Oesch, Daniel and Rodriguez Menes, Jorge (2010): Upgrading or polarization? Occupational change in Britain, Germany, Spain and Switzerland, 1990-2008.
Download (193Kb) | Preview
We analyze the pattern of occupational change over the last two decades in Britain, Germany, Spain and Switzerland: which jobs have been expanding – high-paid jobs, low-paid jobs or both? Based on individual-level data, we examine what hypothesis is most consistent with the observed change: skill-biased technical change, routinization, skill supply evolution or wage-setting institutions? Our analysis reveals massive occupational upgrading that closely matches educational expansion: employment expanded most at the top of the occupational hierarchy, among managers and professionals. In parallel, mid-range occupations (clerks and production workers) declined relative to those at the bottom (interpersonal service workers). This U-shaped pattern of upgrading is consistent with the routinization hypothesis: technology seems a better substitute for average-paid clerical and manufacturing jobs than for low-end service employment. Yet country differences in low-paid service job creation suggest that wage-setting institutions play an important role, channelling technological change into more or less polarized patterns of upgrading.
|Item Type:||MPRA Paper|
|Original Title:||Upgrading or polarization? Occupational change in Britain, Germany, Spain and Switzerland, 1990-2008|
|English Title:||Upgrading or polarization? Occupational change in Britain, Germany, Spain and Switzerland, 1990-2008|
|Keywords:||employment, labour market institutions, technological change, inequality, occupations|
|Subjects:||J - Labor and Demographic Economics > J2 - Demand and Supply of Labor > J21 - Labor Force and Employment, Size, and Structure
P - Economic Systems > P5 - Comparative Economic Systems > P52 - Comparative Studies of Particular Economies
|Depositing User:||Daniel Oesch|
|Date Deposited:||04. Mar 2010 03:30|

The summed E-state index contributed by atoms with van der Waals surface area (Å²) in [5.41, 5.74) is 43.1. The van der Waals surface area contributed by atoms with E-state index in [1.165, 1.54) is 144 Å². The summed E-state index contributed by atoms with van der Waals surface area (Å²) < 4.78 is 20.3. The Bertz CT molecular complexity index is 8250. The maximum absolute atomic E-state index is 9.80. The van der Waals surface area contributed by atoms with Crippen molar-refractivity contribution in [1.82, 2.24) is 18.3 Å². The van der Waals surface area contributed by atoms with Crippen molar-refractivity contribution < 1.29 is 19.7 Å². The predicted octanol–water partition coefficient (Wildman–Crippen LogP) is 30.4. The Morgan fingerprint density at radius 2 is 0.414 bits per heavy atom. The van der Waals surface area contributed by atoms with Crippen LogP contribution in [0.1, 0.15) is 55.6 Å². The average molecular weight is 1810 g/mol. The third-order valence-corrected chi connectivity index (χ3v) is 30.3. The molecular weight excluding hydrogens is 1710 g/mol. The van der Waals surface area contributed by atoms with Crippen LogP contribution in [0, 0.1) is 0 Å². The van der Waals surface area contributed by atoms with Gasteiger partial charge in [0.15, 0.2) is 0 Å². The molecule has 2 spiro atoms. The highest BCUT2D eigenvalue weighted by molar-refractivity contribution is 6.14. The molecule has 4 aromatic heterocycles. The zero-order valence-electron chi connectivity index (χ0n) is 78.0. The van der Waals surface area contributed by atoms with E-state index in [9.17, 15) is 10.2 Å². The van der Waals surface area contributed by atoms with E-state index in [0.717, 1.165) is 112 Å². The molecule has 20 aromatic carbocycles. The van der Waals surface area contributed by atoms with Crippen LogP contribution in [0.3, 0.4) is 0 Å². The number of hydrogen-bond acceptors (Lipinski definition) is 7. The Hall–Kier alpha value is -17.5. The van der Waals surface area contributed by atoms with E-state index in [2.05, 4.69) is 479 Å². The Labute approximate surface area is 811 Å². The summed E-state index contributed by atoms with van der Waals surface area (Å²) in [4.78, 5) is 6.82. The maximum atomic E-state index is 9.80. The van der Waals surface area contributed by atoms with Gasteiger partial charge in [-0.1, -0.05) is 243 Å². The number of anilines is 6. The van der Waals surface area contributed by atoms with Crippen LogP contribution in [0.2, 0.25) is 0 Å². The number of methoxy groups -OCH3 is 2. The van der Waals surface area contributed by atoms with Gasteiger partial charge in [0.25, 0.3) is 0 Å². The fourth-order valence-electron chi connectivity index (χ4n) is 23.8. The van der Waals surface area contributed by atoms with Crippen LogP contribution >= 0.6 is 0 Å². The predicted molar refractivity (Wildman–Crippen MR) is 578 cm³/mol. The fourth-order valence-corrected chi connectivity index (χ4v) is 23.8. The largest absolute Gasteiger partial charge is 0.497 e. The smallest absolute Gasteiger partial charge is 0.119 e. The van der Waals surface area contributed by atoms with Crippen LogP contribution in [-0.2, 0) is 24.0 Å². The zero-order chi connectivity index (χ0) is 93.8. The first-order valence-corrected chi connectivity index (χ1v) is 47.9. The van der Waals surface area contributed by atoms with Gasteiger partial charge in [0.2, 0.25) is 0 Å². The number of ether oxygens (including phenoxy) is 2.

|Last Modified:||13. Feb 2013 02:36|
Acemoglu, D. (2001) ‘Good jobs versus bad jobs’, Journal of Labor Economics 19 (1), 1-21.
Autor, D., Katz, L. and Kearney, M. (2008) ‘Trends in U.S. wage inequality: revising the revisionists’, The Review of Economics and Statistics 90 (2), 300-323.
Autor, D. H., Levy, F. and Murnane, R. J. (2003) ‘The Skill Content of Recent Technological Change: An Empirical Exploration’, Quarterly Journal of Economics, 118 (4), 1279-1333.
Berman, E., Bound, J. and Machin, S. (1998) ‘Implications of Skill-Biased Technological Change: International Evidence’, Quarterly Journal of Economics, 113 (4), 1245-79
Bernardi, F. and Garrido, L. (2008) ‘Is there a new service proletariat? Post-industrial employment growth and social inequality in Spain’, European Sociological Review 24 (3), 299–313.
DiPrete, T. and McManus, P. (1996) ‘Institutions, technical change, and diverging life changes: earnings mobility in the United States and Germany’, American Journal of Sociology 102 (July), 34-79.
Dustmann, C., Frattini, T. and Preston. I. (2008) ‘The Effect of Immigration along the Distribution of Wages’, Centre for Research and Analysis of Migration, Discussion Paper No 03/08.
Dustmann C., Ludsteck J. and Schönberg U. (2009) ‘Revisiting the German wage structure’, Quarterly Journal of Economics 124 (2): 843-881.
Eurofound (2008) ‘More and better jobs: patterns of employment expansion in Europe’, European Foundation for the Improvement of Living and Working Conditions, Dublin.